are off-limits to all except those who have come to dispose and pay
respect to the dead.
Towards the other end is the Banganga temple complex at Walkeshwar,
considered to be one of Mumbai's holiest sites. Local legend has it
that the Hindu god Rama rested here on his way to rescue Sita (his
wife) from Lanka. The Banganga Tank is supposedly the spot where Rama
shot his bow or bana. Further away is the British built Raj Bhavan, the
residence of the governor of Maharashtra. The Banganga Festival of
Music is a yearly highlight, and is in the month of January
This simple and charming museum was where Mahatma Gandhi lived on his
visits to Mumbai between 1917 and 1934. Gandhi's room and belongings
including his books are on display. Mani Bhavan is situated on Laburnam
Road, near the August Kranti Maidan, where the 'Quit India' movement
was launched in 1942. Open daily from 9.30 am to 6 pm
Drive and Chowpatty Beach
This is the stretch now known as Netaji Subhashchandra Bose Road with
Nariman Point on one end to Babulnath, at the foot of Walkeshwar on the
other. For the most part, a pleasant promenade continues along the
beach with the Chowpatty area situated somewhat in the middle.
Chowpatty Beach is a teeming mass of people, vendors, masseurs and
roadside restaurants with its specialties being bhelpuri and kulfi.
Across the Chowpatty Beach area is the Taraporewala Aquarium. Marine
Drive is also referred to as the Queen's Necklace because of the
dramatic line of street lamps lit up at night.
The Reserve Bank of India (RBI) is the central bank of the
country. As the central bank, it is also the custodian of the
country's monetary heritage. To document and preserve India's
monetary history for the posterity and as a part of the Reserve Bank's
education and outreach programme for the common man, especially
the students, the Reserve Bank has conceived the Monetary Museum.
For children, information kiosks provide information with
entertainment. They can learn about features of currency notes and
facts about coins while playing games and while leaving, one can pick
up brochures on the story of money in India, India's contemporary
currency, Indian coinage and precious signatures. One can also
mementos like posters on coins and currency notes, post cards and
Mural: Explaining the
evolution Of Money
The first of its kind in India, the Reserve Bank's Monetary Museum was
inaugurated in 2004 by India's President, Dr. A P J Abdul Kalam.
The Museum attempts to demystify money as it evolved from the age old
barter system to the present stored value cards. On display in
the Museum are, coins of various sizes and shapes issued since 6th
century B.C. to the present times. There are also panels of bank
notes and instruments of indigenous banking like hundies. All
this is explained through graphic panels in English and Hindi.
Shapes & Sizes of
The Museum also has a screen for trading in foreign exchange with live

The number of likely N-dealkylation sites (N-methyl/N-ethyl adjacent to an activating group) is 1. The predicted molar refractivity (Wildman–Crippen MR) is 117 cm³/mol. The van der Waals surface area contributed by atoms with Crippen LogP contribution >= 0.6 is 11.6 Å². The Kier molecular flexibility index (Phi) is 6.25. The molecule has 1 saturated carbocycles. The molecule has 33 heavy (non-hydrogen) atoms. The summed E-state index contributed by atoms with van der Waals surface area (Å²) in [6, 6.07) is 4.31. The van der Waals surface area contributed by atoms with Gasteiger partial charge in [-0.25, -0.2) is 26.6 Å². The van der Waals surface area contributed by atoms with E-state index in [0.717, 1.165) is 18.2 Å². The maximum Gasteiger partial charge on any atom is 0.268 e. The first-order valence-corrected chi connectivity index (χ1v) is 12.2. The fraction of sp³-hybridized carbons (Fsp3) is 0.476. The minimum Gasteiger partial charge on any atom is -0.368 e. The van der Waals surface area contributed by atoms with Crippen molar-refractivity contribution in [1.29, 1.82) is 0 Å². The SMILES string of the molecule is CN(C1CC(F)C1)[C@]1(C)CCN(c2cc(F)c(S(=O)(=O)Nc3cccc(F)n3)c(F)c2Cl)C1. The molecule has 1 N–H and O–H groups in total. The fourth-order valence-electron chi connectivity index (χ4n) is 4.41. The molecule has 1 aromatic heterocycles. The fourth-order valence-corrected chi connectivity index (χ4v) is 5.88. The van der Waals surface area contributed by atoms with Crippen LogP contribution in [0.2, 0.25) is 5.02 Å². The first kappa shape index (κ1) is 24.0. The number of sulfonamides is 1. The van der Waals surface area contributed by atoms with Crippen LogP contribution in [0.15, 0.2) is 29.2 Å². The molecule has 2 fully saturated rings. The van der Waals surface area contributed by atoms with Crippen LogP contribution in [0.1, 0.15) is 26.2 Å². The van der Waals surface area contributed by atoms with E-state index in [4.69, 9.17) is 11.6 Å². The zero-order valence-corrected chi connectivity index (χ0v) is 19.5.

quotes on foreign exchange, commodities and share prices.
Visitors can not only see how exchange rates of various currencies
change but can also take imaginary positions in currency, sell or buy
and make or lose money!
One of the finest examples of high Victorian Gothic architecture, it is
the headquarters of the Central Railways and is one of the finest
railway stations in the world.
Located in the Prabha Devi area of Mumbai, this popular temple
dedicated to Ganesh was rebuilt on the site of a 200-year old temple.
Built of black stone, the idol of Ganesh is two and a half feet in
height and two feet in width. An unusual feature of the statue is that
the trunk turns to the right, not often found on Ganesh idols. Tuesday
is the main day of darshan and puja, but this temple is frequented by
hundreds of devotees everyday. Click here for more details.
J. J. School Of Art
Built during the same period as the University, its importance is
heightened by the fact that Rudyard Kipling was born and spent his
early childhood here. His father, John Lockwood Kipling, was the
Principal of the art school and under his tutelage, many local artisans
received training. Some of their works were used to adorn the buildings
being constructed in Mumbai during that period as sculptured panels and
With its columns and tall Grecian porticos, this structure has been the
foundation of the Library Society of Mumbai which moved into the Town
Hall in 1830, soon after which a union was effected with the Royal
Asiatic Society of Great Britain and Ireland. One of its greatest
assets is its library, a storehouse of knowledge, which may not have an
equal in the east.
Founded by Sir Cowasjee Jehangir Ready money, after whom is named the
earlier of the two structures, was designed by Sir Gilbert Scott.
Flanked by the High Court and the Old Secretariat, the buildings were
completed in 1874. Resplendent in a florid and highly decorative French
Gothic style, the main building with its turrets and gabled roof has a
large circular window, with its outer border originally made up of
twelve stained glass skylights, depicting the signs of the zodiac.
This blue-basalt building in early English Gothic style was designed by
Col. J. A. Fuller. It has central tower standing almost 180 ft. Two
octagonal towers with their spiralets holding at their pinnacles two
carved figures of Justice and Mercy are situated to the west of the